City to make repairs at Belmont Cragin condo building that has gone more than a week without water

Bittersweet fix for condo building with no water for more than a week

CHICAGO (CBS) -- After going more than a week without water, condo owners at a building in Belmont Cragin finally got some action on Wednesday.

CBS 2's Lauren Victory first told you about the gushing mess outside their building on Tuesday, raising questions about who is responsible for fixing the broken pipe and all that wasted water.

On Wednesday, the people without water said the city is promising relief by Friday.

Residents were happy to learn the broken pipe will be replaced by the city, but they're frustrated they still won't have water for a while.

After Norma Vendrell and her neighbors spent more than a week without a drop of water, Chicago Department of Water Management crews stopped by to investigate the problem.

"I was very shocked, but not surprised entirely. I figured that the news report will get somewhere with our situation," Vendrell said.

CBS 2 showed residents and their ridiculous conditions; forced to dip buckets into a water-filled pit outside their building to get water to flush their toilets.

Condo owners were forced to go through bottled water like water, and even fill pails with a neighbor's hose to wash dishes and hydrate their pets.

"We have no water. I mean, why wouldn't we be a priority? I mean, we have 14 units, three retail stores," Vendrell said.

How did they get here? Property management said a city excavator apparently pierced  a pipe after responding to a repair request.

She said quotes to fix the leaking pipe came back between $10,000 and $15,000.

However it busted, a Chicago Water Management spokesperson said the break is the building's responsibility, because it is on private property.

The hole outside the building sat, getting deeper and deeper for more than two weeks as water gushed into the street, wasted as the pipe sat unfixed; property management and city officials pointing fingers at each other.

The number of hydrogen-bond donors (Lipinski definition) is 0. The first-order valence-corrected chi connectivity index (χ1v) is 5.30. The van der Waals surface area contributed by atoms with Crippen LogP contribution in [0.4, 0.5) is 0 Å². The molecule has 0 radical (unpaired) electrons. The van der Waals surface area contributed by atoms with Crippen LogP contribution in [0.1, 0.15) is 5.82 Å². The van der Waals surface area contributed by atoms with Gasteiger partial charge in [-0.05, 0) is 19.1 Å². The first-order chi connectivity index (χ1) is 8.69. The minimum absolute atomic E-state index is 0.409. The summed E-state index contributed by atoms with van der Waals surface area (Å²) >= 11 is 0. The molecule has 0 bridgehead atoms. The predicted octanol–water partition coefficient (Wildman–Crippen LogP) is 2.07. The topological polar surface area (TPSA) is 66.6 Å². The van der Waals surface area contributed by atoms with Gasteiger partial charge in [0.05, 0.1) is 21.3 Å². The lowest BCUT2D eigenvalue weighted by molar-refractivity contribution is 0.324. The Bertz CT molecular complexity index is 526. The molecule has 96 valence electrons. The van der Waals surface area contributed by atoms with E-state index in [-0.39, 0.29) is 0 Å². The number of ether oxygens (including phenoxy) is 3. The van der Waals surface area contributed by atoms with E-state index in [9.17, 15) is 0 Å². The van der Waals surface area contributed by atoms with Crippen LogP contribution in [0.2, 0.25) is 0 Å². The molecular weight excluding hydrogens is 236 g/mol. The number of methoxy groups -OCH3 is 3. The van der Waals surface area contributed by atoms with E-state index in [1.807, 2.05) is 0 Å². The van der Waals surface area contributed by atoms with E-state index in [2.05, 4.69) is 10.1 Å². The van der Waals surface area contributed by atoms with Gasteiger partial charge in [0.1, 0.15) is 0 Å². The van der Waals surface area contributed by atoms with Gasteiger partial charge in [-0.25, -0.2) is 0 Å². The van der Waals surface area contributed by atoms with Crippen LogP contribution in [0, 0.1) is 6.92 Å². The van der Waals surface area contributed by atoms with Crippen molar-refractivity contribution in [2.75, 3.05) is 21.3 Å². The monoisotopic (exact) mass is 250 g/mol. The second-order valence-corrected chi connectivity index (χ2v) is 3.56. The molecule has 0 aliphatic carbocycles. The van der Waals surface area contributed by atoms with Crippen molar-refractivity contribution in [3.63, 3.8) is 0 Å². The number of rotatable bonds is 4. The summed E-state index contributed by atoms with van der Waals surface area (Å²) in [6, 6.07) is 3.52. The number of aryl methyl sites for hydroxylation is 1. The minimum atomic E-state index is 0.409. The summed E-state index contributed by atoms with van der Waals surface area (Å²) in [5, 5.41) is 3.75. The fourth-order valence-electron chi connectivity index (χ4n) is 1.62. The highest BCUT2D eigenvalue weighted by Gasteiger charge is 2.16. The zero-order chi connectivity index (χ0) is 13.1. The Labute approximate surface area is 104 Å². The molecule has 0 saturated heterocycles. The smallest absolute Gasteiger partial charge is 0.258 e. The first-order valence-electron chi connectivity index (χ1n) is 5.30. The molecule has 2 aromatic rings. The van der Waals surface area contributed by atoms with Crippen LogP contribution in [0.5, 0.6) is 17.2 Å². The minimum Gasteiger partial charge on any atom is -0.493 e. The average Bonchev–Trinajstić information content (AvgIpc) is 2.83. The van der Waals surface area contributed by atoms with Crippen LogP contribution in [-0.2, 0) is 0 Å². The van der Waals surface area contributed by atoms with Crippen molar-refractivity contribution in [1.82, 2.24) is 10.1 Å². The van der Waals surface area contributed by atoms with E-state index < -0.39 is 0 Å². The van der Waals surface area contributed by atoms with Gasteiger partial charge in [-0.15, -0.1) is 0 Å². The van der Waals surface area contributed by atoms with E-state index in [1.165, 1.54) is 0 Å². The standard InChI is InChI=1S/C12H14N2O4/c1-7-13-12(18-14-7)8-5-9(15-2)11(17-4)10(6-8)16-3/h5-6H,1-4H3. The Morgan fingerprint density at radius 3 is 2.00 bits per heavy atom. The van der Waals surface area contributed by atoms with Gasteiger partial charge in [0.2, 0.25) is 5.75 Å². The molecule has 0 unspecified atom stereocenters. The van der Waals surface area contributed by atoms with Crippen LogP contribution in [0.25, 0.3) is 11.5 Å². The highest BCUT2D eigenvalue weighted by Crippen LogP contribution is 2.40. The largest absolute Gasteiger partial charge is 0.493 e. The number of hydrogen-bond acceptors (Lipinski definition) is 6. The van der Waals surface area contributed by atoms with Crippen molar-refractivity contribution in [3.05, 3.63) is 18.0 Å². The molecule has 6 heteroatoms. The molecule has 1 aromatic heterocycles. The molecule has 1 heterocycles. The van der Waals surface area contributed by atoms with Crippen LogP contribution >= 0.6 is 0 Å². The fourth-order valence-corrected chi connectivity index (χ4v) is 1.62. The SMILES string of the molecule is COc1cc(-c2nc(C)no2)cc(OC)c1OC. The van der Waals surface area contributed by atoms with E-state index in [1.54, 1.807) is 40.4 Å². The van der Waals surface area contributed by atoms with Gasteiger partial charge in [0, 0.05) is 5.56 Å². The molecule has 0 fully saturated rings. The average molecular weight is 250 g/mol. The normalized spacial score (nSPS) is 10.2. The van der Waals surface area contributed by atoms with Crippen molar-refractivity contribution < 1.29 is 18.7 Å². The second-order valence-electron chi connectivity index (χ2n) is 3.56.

"They still claim that it is the building's responsibility," Vendrell said.

But Water Management is now proposing a solution that the city will pay for. It's called the Breaks and Leaks Replacement Program, which swaps out lead pipes found on private property with copper ones. Work can't begin right away, but could start this week.

Water Management spokeswoman Megan Vidis provided the following statement:

"Per Municipal Code, this repair is the homeowner's responsibility.  They were notified that this was the case and that they had to make the repair to restore water to the property.  

As the service to this property is lead, DWM has encouraged the management association to participate in the City's Breaks and Leaks Program where both the public and  private side of the service line will be replaced for free. However, repairing the existing  line to restore service is still the responsibility of the homeowners."

Still, Vendrell is relieved the city is finally promising a fix.

"At least they're trying to do something within the next couple weeks, rather than a month," she said.

As for safety concerns regarding the hole, and questions about what happens if a small child or someone walking at night fell into the water pit, the city said that's the responsibility of the building.

Nevertheless, city crews placed a second board over the 4-foot-deep hole on Wednesday.

According to the city, a request was made on June 1 to repair the valve that shuts of water from the water main to the building. One June 15, at the time the work was done, crews determined the necessary repair was on the private side of the water service line. A copy of that notice was sent to the building on July 5.

The city said private contractors can shut of water from the main to the property to make repairs, and claimed it received no request to shut of water to the building.

Officials also said the Breaks and Leaks Program is aimed at replacing lead service lines, which takes time because of the need to come up with a plan and get permits, and is not a substitute for fixing a service line that isn't supplying water to a building.

Read more

We and our partners use cookies to understand how you use our site, improve your experience and serve you personalized content and advertising. Read about how we use cookies in our cookie policy and how you can control them by clicking Manage Settings. By continuing to use this site, you accept these cookies.